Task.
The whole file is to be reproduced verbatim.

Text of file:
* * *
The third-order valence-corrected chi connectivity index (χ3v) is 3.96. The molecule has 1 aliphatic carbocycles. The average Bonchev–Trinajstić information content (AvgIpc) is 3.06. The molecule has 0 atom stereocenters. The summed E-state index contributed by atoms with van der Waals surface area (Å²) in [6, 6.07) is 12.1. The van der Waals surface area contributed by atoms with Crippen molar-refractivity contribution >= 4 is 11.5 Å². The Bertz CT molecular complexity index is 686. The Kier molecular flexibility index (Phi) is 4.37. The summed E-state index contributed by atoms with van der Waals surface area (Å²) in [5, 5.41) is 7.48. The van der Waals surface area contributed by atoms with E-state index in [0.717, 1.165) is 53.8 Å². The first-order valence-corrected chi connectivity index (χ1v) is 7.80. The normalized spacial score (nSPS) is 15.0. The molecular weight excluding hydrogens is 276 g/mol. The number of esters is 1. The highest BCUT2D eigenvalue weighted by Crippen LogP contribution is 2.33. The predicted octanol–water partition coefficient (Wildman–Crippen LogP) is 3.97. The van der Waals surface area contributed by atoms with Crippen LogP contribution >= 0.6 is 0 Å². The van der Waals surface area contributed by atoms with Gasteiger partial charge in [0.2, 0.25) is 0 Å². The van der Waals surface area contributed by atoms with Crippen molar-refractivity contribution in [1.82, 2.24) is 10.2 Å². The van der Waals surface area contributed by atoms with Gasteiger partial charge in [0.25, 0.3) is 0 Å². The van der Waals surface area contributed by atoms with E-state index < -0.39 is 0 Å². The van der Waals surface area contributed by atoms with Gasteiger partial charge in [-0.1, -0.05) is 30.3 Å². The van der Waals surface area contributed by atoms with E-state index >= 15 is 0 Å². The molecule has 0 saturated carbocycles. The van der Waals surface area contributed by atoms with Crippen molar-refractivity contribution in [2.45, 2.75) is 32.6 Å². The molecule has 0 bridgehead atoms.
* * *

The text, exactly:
The third-order valence-corrected chi connectivity index (χ3v) is 3.96. The molecule has 1 aliphatic carbocycles. The average Bonchev–Trinajstić information content (AvgIpc) is 3.06. The molecule has 0 atom stereocenters. The summed E-state index contributed by atoms with van der Waals surface area (Å²) in [6, 6.07) is 12.1. The van der Waals surface area contributed by atoms with Crippen molar-refractivity contribution >= 4 is 11.5 Å². The Bertz CT molecular complexity index is 686. The Kier molecular flexibility index (Phi) is 4.37. The summed E-state index contributed by atoms with van der Waals surface area (Å²) in [5, 5.41) is 7.48. The van der Waals surface area contributed by atoms with E-state index in [0.717, 1.165) is 53.8 Å². The first-order valence-corrected chi connectivity index (χ1v) is 7.80. The normalized spacial score (nSPS) is 15.0. The molecular weight excluding hydrogens is 276 g/mol. The number of esters is 1. The highest BCUT2D eigenvalue weighted by Crippen LogP contribution is 2.33. The predicted octanol–water partition coefficient (Wildman–Crippen LogP) is 3.97. The van der Waals surface area contributed by atoms with Crippen LogP contribution >= 0.6 is 0 Å². The van der Waals surface area contributed by atoms with Gasteiger partial charge in [0.2, 0.25) is 0 Å². The van der Waals surface area contributed by atoms with Crippen molar-refractivity contribution in [1.82, 2.24) is 10.2 Å². The van der Waals surface area contributed by atoms with Gasteiger partial charge in [0.25, 0.3) is 0 Å². The van der Waals surface area contributed by atoms with E-state index < -0.39 is 0 Å². The van der Waals surface area contributed by atoms with Gasteiger partial charge in [-0.1, -0.05) is 30.3 Å². The van der Waals surface area contributed by atoms with E-state index >= 15 is 0 Å². The molecule has 0 saturated carbocycles. The van der Waals surface area contributed by atoms with Crippen molar-refractivity contribution in [2.45, 2.75) is 32.6 Å². The molecule has 0 bridgehead atoms.